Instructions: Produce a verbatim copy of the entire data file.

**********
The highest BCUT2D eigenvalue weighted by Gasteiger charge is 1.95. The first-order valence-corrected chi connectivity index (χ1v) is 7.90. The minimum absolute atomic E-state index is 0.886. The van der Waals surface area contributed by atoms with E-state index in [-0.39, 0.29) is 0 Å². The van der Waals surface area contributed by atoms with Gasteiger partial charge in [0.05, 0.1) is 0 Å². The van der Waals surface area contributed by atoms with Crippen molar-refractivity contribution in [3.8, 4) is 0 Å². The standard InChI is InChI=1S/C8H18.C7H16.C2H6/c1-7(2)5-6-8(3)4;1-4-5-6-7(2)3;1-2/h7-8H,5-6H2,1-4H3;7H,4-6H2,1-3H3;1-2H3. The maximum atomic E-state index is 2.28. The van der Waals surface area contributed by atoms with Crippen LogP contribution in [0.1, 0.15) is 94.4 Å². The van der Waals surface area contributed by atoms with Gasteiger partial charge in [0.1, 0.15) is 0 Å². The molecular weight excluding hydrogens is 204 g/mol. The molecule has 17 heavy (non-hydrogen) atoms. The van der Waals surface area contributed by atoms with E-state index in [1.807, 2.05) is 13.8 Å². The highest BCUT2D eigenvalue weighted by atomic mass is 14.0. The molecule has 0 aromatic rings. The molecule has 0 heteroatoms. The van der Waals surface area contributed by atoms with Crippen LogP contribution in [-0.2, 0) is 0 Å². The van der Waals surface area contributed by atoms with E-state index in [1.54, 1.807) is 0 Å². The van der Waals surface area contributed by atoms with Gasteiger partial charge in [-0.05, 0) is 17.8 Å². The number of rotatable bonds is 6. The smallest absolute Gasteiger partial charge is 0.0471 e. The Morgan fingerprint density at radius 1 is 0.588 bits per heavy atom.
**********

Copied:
The highest BCUT2D eigenvalue weighted by Gasteiger charge is 1.95. The first-order valence-corrected chi connectivity index (χ1v) is 7.90. The minimum absolute atomic E-state index is 0.886. The van der Waals surface area contributed by atoms with E-state index in [-0.39, 0.29) is 0 Å². The van der Waals surface area contributed by atoms with Gasteiger partial charge in [0.05, 0.1) is 0 Å². The van der Waals surface area contributed by atoms with Crippen molar-refractivity contribution in [3.8, 4) is 0 Å². The standard InChI is InChI=1S/C8H18.C7H16.C2H6/c1-7(2)5-6-8(3)4;1-4-5-6-7(2)3;1-2/h7-8H,5-6H2,1-4H3;7H,4-6H2,1-3H3;1-2H3. The maximum atomic E-state index is 2.28. The van der Waals surface area contributed by atoms with Crippen LogP contribution in [0.1, 0.15) is 94.4 Å². The van der Waals surface area contributed by atoms with Gasteiger partial charge in [0.1, 0.15) is 0 Å². The molecular weight excluding hydrogens is 204 g/mol. The molecule has 17 heavy (non-hydrogen) atoms. The van der Waals surface area contributed by atoms with E-state index in [1.807, 2.05) is 13.8 Å². The highest BCUT2D eigenvalue weighted by atomic mass is 14.0. The molecule has 0 aromatic rings. The molecule has 0 heteroatoms. The van der Waals surface area contributed by atoms with Crippen LogP contribution in [-0.2, 0) is 0 Å². The van der Waals surface area contributed by atoms with E-state index in [1.54, 1.807) is 0 Å². The van der Waals surface area contributed by atoms with Gasteiger partial charge in [-0.05, 0) is 17.8 Å². The number of rotatable bonds is 6. The smallest absolute Gasteiger partial charge is 0.0471 e. The Morgan fingerprint density at radius 1 is 0.588 bits per heavy atom.